this issue contains
>> Eric Fischl: Rooms for the Illicit
>> Portrait: Anna Orlikowska
>> What are you doing this summer?
>> On the Road/ Off the Road

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Trip to the Light:
From London to the Côte d’Azur

From London there’s a stopover in Paris on the way to the Cote d’Azur: along with stylish boardwalks and idyllic mountain villages, pine forests, and lavender fields, the south of France also has a tremendous wealth of culture to offer.

On view at the Serpentine Gallery:
Thomas Demand's C-Print "Klause 2", 2006,
Courtesy Victoria Miro Gallery, London,
©2006 Thomas Demand / DACS

Miuccia Prada was here, Hedi Slimane; Mario Testino as well. At the opening of Thomas Demand’s show in the Serpentine Gallery, the art and glamour scene was privy to an allover of works that are both elegant and unsettling – surely one of the highlights of the London art summer. The walls of the exhibition space are covered in ivy wallpaper, whose pattern is projected at night on a canopy designed by Rem Koolhaas, a translucent roof covering the gallery’s summer pavilion in the middle of Hyde Park. The temporary construction is used as a café and performance venue for the Time Out Park Nights. After a visit to Thomas Demand’s environment, Hyde Park proves to be just the right place for a picnic: preferably in true British fashion, complete with cucumber sandwiches and scones.

Albert Oehlen, Untitled, 1978,
Deutsche Bank Collection

German art is very hot right now in the city on the Thames: the Whitechapel Gallery is showing paintings by Albert Oehlen, while Hauser & Wirth is presenting Martin Kippenberger together with Dieter Roth. And at Parasol Unit, the dynamic paintings by the Leipzig artist David Schnell can be admired.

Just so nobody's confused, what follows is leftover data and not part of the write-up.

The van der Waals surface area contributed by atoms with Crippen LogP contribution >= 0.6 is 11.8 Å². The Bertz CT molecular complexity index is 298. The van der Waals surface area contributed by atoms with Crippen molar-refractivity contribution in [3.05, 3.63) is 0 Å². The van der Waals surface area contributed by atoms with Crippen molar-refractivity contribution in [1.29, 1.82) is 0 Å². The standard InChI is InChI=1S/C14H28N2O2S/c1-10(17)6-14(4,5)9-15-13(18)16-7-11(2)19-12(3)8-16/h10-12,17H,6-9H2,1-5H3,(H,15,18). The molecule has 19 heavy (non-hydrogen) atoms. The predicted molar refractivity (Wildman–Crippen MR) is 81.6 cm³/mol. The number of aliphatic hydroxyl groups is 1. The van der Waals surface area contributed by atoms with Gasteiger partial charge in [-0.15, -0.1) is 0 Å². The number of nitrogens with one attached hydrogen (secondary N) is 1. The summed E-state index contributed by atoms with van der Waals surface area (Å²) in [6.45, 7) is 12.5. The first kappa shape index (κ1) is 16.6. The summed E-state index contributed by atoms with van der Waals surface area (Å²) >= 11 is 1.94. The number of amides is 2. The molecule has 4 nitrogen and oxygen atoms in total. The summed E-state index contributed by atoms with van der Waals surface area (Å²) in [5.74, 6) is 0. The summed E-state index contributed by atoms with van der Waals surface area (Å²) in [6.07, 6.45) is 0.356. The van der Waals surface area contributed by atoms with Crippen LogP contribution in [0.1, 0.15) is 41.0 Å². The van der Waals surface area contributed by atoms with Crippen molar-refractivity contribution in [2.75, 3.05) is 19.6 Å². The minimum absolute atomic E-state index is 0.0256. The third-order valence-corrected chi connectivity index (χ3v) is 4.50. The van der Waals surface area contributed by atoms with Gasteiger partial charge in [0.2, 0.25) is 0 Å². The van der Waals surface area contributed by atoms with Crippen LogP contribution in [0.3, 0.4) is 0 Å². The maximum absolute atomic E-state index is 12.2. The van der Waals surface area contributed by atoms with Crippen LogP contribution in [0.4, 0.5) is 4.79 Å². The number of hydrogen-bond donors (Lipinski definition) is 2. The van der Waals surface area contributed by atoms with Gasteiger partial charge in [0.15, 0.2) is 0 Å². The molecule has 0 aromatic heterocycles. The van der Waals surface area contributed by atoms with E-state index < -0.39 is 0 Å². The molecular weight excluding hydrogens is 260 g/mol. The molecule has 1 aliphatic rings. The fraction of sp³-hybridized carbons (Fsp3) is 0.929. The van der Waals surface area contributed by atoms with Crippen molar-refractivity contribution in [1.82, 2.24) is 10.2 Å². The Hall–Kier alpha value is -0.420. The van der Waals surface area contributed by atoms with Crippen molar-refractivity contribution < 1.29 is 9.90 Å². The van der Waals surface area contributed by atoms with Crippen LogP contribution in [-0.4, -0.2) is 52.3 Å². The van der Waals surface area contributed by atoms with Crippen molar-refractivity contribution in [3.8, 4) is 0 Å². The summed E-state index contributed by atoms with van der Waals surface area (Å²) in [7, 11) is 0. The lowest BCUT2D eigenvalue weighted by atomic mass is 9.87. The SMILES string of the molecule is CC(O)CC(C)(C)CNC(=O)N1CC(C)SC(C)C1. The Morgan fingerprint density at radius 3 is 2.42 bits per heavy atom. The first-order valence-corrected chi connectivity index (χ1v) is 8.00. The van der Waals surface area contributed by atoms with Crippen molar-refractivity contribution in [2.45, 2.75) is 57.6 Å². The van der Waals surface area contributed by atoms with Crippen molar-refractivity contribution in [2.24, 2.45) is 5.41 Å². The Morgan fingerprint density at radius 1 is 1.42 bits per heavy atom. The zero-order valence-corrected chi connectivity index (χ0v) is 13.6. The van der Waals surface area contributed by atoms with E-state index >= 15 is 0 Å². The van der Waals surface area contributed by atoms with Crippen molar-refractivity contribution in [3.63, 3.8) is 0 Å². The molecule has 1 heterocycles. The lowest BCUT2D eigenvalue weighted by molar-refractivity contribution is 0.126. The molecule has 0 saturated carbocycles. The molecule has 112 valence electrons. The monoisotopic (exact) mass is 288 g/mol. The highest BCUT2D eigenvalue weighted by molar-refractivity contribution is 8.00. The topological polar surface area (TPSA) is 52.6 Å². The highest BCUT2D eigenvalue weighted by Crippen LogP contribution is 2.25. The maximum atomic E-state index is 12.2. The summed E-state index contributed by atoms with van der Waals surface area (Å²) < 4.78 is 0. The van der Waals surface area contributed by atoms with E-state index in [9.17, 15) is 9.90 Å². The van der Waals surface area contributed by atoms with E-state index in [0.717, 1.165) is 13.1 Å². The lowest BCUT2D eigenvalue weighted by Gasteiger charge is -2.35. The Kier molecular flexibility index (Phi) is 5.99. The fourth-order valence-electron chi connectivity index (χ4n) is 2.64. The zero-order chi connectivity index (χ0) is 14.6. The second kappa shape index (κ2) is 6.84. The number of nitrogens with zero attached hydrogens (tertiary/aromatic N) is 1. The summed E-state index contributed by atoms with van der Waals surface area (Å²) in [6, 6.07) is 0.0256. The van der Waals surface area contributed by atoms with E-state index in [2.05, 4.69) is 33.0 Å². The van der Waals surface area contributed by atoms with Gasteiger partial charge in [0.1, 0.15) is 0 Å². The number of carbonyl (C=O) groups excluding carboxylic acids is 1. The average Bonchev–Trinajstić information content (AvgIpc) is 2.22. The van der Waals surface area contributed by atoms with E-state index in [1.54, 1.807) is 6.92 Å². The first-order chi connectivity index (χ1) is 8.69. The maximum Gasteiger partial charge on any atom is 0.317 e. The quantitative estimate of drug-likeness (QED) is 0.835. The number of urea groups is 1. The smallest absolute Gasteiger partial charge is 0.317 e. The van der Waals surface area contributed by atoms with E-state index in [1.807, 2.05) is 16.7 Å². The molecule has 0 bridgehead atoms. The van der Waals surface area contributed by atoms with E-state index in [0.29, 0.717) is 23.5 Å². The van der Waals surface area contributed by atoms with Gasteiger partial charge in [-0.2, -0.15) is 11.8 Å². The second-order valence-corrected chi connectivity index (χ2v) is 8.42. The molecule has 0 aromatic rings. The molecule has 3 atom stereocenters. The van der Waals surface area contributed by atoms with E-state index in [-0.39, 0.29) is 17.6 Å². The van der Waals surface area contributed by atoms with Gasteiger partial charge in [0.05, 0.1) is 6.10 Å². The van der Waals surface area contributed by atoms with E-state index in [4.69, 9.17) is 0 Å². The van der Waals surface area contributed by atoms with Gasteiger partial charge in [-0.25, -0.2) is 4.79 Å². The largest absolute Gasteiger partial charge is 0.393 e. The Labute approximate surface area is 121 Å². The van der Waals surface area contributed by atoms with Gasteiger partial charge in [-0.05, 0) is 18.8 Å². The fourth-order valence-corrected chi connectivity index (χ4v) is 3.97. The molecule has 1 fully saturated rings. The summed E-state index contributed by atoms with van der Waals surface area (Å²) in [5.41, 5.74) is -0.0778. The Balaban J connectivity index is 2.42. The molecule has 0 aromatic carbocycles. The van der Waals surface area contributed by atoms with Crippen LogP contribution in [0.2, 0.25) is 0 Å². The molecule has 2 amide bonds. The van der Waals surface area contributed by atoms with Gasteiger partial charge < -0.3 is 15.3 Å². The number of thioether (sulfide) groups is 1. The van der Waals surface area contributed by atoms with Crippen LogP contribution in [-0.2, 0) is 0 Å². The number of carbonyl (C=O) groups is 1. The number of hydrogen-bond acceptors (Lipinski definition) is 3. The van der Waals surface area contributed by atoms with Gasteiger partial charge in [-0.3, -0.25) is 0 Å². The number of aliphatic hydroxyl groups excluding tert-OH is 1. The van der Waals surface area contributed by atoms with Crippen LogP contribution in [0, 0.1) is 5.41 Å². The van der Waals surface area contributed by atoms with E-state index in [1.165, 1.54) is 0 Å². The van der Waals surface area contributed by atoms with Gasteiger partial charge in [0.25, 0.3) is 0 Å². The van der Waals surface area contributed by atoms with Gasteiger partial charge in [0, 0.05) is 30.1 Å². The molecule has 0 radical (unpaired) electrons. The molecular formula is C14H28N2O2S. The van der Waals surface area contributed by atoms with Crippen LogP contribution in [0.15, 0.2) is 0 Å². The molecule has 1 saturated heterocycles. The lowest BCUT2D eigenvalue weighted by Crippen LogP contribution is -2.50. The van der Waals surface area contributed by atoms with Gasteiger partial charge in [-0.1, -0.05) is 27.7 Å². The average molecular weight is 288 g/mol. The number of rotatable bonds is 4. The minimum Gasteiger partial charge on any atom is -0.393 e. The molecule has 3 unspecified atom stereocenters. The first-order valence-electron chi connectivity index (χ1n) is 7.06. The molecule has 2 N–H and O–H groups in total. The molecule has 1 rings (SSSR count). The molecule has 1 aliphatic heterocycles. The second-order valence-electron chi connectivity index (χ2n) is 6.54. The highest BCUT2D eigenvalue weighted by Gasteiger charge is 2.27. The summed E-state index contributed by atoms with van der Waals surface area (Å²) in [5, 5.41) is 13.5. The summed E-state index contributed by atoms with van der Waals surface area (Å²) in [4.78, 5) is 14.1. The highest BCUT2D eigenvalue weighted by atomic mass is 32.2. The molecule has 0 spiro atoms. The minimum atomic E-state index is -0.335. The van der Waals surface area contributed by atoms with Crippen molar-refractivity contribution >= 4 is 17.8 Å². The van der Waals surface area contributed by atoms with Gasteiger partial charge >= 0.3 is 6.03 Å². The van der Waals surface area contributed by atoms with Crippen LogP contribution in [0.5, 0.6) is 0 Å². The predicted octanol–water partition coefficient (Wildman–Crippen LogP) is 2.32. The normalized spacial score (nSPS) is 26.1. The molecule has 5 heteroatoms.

Still of Pierre Huyghes film "A Journey that Wasn't",
Photo: Pierre Huyghe, Courtesy of Marian Goodman Gallery, New York/Paris,
©Pierre Huyghe

A wonderland with surprise effects – Pierre Huyghe has set up his Celebration Park in the Tate Modern with films, installations, and gigantic doors that dance through the room. There’s also a great view of the Thames from the Espresso Bar on the fourth floor of the museum. And if you’d like to be higher up, you can visit the restaurant on the 7th floor – just the right thing for restoring your energy for a visit to the huge Kandinsky retrospective.

Lothar Baumgarten's
Theatrum Botanicum at the Fondation Cartier Paris,
Photo: Patrick Gries, Courtesy Fondation Cartier

And then it’s time for a stopover in Paris: especially in the heat of the summer, the Fondation Cartier and the recently opened Musee du Quai Branly, both designed by the star architect Jean Nouvel, are worth a visit. The museum gardens offer an oasis amid the French capital’s maze of buildings. Fig trees, rosemary bushes, and a grass-covered amphitheater – the garden of the Fondation Cartier exudes an almost Mediterranean flair. Films and installations by Agnès Varda, one of the key figures of the European author’s cinema, can be seen in the exhibition building. Over 15,000 plants cover one of the façades of Nouvel’s new Musee du Quai Branly. Here, archaic tribal art is presented inside an innovative high-tech architecture tucked away in a small wood of oak, cherry, and magnolia trees.

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